CLOUD NINE 
(Review by Lynda Giddings and Carrie Humphrey)

May-July 2003, the  Los Angeles Hudson Theater presented Caryl Churchill’s CLOUD NINE James Morrison plays the parts of Clive/Edward.

morrison.jpg (47186 bytes)When asked if he approached the roles of Clive/Edward in Caryl Churchill's "Cloud Nine" any differently than he did in the original productions, James Morrison said simply, "Yes. I'm a different actor than I was 20 years ago." And it is that difference and his growth as an actor that have enabled him to expand his perspective, and take his performance to another level.

James' Clive, in Act I, is a humorous portrayal of the stereotypical Victorian gentleman. He is pompous and arrogant, strutting like a peacock, his chin jutting out with inflated self-importance, as he surveys his domain. When displeased, his face takes on a pinched, slightly sneering expression, as though there were an offensive odor in the air. This broader characterization was inspired by the fact that Bette, Clive's wife, was obviously being played by a man, as opposed to the female impersonators of previous productions. Realizing that he could not deliver the line "You're so delicate and sensitive." in a straightforward manner, James chose instead to give a more farcical twist to the part.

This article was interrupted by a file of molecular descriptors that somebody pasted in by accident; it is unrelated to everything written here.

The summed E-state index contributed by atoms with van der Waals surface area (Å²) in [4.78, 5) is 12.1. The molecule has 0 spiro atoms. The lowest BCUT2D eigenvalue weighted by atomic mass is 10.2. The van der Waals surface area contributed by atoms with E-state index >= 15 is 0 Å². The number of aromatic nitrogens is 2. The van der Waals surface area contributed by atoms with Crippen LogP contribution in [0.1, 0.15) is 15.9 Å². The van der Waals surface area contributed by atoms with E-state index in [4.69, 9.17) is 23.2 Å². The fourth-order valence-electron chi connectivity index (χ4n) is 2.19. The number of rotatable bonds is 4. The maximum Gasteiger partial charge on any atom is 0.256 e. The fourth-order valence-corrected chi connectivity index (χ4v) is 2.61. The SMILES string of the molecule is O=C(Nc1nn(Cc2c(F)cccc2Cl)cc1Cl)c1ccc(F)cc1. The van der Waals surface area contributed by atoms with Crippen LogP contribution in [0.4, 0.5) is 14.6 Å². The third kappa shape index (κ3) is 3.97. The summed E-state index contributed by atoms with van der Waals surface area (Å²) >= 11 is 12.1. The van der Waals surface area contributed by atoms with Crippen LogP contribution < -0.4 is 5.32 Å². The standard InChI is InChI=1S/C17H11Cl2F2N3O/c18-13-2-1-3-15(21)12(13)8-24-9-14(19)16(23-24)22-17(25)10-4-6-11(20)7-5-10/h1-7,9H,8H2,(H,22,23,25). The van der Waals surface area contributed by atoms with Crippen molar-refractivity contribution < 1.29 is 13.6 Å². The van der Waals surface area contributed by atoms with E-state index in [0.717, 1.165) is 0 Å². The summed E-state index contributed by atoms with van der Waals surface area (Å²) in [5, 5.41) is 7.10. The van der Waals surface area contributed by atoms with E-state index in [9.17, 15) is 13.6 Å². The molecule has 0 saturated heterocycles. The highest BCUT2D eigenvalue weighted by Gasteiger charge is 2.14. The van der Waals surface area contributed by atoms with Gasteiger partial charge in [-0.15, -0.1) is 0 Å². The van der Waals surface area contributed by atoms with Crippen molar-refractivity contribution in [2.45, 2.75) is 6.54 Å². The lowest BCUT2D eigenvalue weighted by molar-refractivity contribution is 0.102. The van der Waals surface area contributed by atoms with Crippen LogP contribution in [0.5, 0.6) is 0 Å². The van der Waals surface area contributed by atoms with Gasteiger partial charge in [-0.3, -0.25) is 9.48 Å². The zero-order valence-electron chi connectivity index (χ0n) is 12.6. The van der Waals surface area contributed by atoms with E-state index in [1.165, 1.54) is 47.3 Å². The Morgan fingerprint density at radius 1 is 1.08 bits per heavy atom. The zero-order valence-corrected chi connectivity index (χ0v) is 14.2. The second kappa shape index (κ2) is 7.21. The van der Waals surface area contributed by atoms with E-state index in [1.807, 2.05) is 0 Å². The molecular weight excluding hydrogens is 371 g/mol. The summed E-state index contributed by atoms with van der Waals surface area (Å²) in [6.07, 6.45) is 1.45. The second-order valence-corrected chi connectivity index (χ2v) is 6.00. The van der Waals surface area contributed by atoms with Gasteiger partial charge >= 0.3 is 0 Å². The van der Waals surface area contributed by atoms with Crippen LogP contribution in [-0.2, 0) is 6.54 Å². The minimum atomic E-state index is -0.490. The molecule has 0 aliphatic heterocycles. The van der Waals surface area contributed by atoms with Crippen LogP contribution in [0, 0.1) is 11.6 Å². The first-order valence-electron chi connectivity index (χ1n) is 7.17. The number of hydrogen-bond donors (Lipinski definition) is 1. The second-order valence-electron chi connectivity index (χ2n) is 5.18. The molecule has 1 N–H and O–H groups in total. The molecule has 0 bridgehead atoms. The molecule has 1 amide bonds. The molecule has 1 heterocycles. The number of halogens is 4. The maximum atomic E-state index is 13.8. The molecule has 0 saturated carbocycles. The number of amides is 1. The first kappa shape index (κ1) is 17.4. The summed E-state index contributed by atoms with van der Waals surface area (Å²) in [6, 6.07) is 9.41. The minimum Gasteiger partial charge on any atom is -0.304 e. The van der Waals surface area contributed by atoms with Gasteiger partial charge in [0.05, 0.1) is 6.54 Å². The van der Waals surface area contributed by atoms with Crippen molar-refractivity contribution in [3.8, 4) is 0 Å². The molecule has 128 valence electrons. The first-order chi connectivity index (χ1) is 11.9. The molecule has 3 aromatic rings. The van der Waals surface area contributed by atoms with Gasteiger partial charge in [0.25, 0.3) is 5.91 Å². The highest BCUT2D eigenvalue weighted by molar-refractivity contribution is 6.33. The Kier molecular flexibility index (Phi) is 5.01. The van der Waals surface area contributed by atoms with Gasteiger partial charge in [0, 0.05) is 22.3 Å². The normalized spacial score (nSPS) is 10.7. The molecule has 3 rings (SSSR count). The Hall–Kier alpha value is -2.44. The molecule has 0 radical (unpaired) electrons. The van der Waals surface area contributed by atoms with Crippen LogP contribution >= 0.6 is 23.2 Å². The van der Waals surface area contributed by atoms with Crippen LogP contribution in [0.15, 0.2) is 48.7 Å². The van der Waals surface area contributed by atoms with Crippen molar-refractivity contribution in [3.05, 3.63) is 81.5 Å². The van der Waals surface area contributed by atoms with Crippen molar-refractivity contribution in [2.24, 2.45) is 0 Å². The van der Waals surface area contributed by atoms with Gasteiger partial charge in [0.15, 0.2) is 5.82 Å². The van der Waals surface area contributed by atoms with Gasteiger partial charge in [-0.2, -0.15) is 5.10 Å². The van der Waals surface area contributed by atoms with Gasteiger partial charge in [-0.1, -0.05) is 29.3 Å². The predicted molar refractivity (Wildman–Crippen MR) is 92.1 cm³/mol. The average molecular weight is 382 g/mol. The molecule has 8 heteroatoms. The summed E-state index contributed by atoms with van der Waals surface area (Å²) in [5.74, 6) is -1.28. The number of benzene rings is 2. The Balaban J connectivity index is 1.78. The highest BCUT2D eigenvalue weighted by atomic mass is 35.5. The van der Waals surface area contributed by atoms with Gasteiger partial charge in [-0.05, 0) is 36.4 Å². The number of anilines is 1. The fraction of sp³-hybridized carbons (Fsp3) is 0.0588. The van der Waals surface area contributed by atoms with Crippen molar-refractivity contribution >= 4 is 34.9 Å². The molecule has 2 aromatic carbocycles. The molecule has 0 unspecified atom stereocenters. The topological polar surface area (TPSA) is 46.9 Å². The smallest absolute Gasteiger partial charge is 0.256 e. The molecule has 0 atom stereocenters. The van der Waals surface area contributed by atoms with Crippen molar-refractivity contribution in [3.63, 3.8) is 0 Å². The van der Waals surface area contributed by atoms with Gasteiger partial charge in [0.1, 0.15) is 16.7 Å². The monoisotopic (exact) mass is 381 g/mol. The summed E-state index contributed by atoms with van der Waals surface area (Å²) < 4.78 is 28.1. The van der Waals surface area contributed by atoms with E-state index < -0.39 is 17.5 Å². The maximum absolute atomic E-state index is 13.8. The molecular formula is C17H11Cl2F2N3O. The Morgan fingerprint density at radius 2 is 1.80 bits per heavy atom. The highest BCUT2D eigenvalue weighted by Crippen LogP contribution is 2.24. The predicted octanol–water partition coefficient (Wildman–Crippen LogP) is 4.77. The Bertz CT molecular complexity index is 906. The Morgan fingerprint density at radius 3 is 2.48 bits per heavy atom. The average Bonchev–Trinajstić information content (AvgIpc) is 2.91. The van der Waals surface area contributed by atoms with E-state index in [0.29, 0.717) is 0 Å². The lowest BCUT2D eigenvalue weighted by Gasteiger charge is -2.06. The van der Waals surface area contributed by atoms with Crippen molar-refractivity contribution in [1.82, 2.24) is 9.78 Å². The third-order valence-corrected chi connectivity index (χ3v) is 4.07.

In contrast, his interpretation of Edward (Act II) is entirely believable. He is soft-spoken and effeminate, though not overtly so; a gentle gay man who wants nothing more than to be someone's 'wife'. But he cannot be true to his nature and display these traits openly, for fear of losing his job. Even his lover of two years leaves him because he's too needy, too 'feminine'. In truth, Edward is a woman trapped in a man's body, and, when alone with his thoughts, the pain and loneliness this causes him is evident on his face. It is only when he gains the acceptance of his sister, Victoria, and her lover, Lin that his features relax, his eyes begin to sparkle and his laugh becomes genuine. For the first time, he is free to relish the joy of just being himself.

Two different characters, two singular approaches - one played with comical absurdity, the other with tender sensitivity; two distinct performances from one exceptional actor.

 

Director Harry Mastrogeorge's staging sports nifty designs and overall solid performances. James Morrison's shift from Victorian paterfamilias to his gay son is absolute. David C. Nichols for Los Angeles Times. 

The versatile ensemble is sublime. James Morrison is amusingly pompous in Act One as the controlling patriarch Clive; he's equally on target in Act Two as Clive's son Edward. Back Stage West 

Individually, each performer exhibits both versatility and craft, with both the play's humor and its message about sexual oppression intensified by the cross-gender and cross-racial casting. LA Weekly

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